We're not talking high art here. But Police Academy has a certain kind of authentic charm, and the fact that it's peppered with some funny stuff doesn't hurt either. The movie also benefits from the early-'80s mindset that comedies should include multiple shots of bare breasts. Who can forget the gratuitous bonfire scene?

Plus, you get many of the gags that would eventually be tiredly rehashed in sequel after sequel but are fresh and original here. Winslow's voice effects, Tackleberry's volatility, Lassard's gleeful obliviousness, Callahan's gargantuan bosom, not to mention our first visit to the Blue Oyster.

Oh, and then there's Steve Guttenberg.

For all the quips he may bear as someone who dramatically went from Hollywood mainstay to one of the premier residents of Island of Washed Up Celebrities, the guy is great in this movie. He gets some decent lines, but he's also managed to hone the smart-ass act to a science. Stevie G. at his prime, ladies and gents.

This brings me to the special features. Though the disc isn't loaded with much, the ones here are great. First, the commentary, which features Guttenberg, Michael Winslow, Leslie Easterbrook, G.W. Bailey, director Hugh Wilson, and producer Paul Maslanksy. This was easily one of the best commentaries I've heard, not because it offers valuable insight into the filmmaking process (though everyone is forthcoming about the details), but because of the obvious fun everyone is having. The track reminded me of the commentary for The Goonies, another one of my favorites, with a bunch of cast members reuniting, ruminating, cracking wise, and truly enjoying themselves. Winslow, particularly, was hilarious, as he was not reluctant at all to poke fun at himself. "This is Michael Winslow, one of the stars in Police Academy to infinity," he says. Everyone is just as animated and just as funny.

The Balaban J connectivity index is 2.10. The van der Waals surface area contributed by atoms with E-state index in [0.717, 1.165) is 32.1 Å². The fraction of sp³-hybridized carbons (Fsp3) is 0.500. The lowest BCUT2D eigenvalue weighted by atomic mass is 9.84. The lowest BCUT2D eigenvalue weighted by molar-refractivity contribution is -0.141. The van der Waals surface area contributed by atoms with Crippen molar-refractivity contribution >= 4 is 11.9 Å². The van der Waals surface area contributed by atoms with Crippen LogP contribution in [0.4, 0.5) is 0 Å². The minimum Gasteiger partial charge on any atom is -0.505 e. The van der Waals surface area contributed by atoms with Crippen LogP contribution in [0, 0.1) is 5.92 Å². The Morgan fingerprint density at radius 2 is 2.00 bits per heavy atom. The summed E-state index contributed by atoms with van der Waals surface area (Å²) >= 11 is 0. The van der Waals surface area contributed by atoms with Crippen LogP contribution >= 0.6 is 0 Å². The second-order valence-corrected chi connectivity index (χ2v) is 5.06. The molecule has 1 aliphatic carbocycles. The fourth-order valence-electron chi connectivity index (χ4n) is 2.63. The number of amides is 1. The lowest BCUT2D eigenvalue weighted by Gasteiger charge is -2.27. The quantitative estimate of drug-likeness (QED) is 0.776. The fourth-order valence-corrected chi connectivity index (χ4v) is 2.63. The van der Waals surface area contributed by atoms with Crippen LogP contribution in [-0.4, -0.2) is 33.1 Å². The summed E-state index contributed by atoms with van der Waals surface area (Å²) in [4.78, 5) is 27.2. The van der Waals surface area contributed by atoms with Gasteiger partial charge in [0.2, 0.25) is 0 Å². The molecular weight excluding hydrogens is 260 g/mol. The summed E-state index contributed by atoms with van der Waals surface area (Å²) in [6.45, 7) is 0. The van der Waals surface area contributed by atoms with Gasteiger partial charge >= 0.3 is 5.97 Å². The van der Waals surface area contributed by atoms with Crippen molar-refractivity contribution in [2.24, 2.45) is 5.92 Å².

Nothing is off limits, including their careers. Hearing Winslow openly plea on the track for work or Cattrall's successful career being specifically noted, was a welcome, self-deprecating treat compared to the hours of commentary by too-damn-big-for-their-britches cast and crew members from other movies.

Besides the theatrical trailer, the only other extra is a half-hour feature, with cast members and filmmakers interviewed. This, too, is great, as, again, it is obvious how much fun these people had making the movie and how much they enjoyed each other. If you're a Police Academy nostalgia buff, you'll be in paradise.

Warner did a fine job with the transfer, as the picture is clear and crisp. You won't have to strain to catch a glimpse of the shower scene (you gutter-minds out there). The mono treatment is typical, but handles itself fairly well.

Closing Statement

Fans of the films—or at least this film—will get their money's worth with the disc. It's not loaded silly with extras, but you won't be disappointed with what's there.

The Verdict

Not guilty. Yes, you all may be working the drive-thru window at Arby's these days, but you will live forever as Mahoney, Jones, Hooks, Hightower, and company!

Court adjourned.

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Scales of Justice

Video: 95
Audio: 85
Extras: 95
Acting: 85
Story: 85
Judgment: 89

Perp Profile

Studio: Warner Bros.
Video Formats:
• 1.85:1 Anamorphic
Audio Formats:
• Dolby Digital 1.0 Mono (English)
• Dolby Digital 1.0 Mono (French)
• English
• French
• Spanish
Running Time: 96 Minutes
Release Year: 1984
MPAA Rating: Rated R
• Comedy

Distinguishing Marks

• Audio Commentary with Steve Guttenberg, Michael Winslow, Leslie Easterbrook, G.W. Bailey, Director Hugh Wilson, and Producer Paul Maslanksy
• "Behind Academy Doors: Secret Files Revealed" Documentary
• Trailer


• IMDb

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Review content copyright © 2004 David Johnson; Site design and review layout copyright © 2016 Verdict Partners LLC. All rights reserved.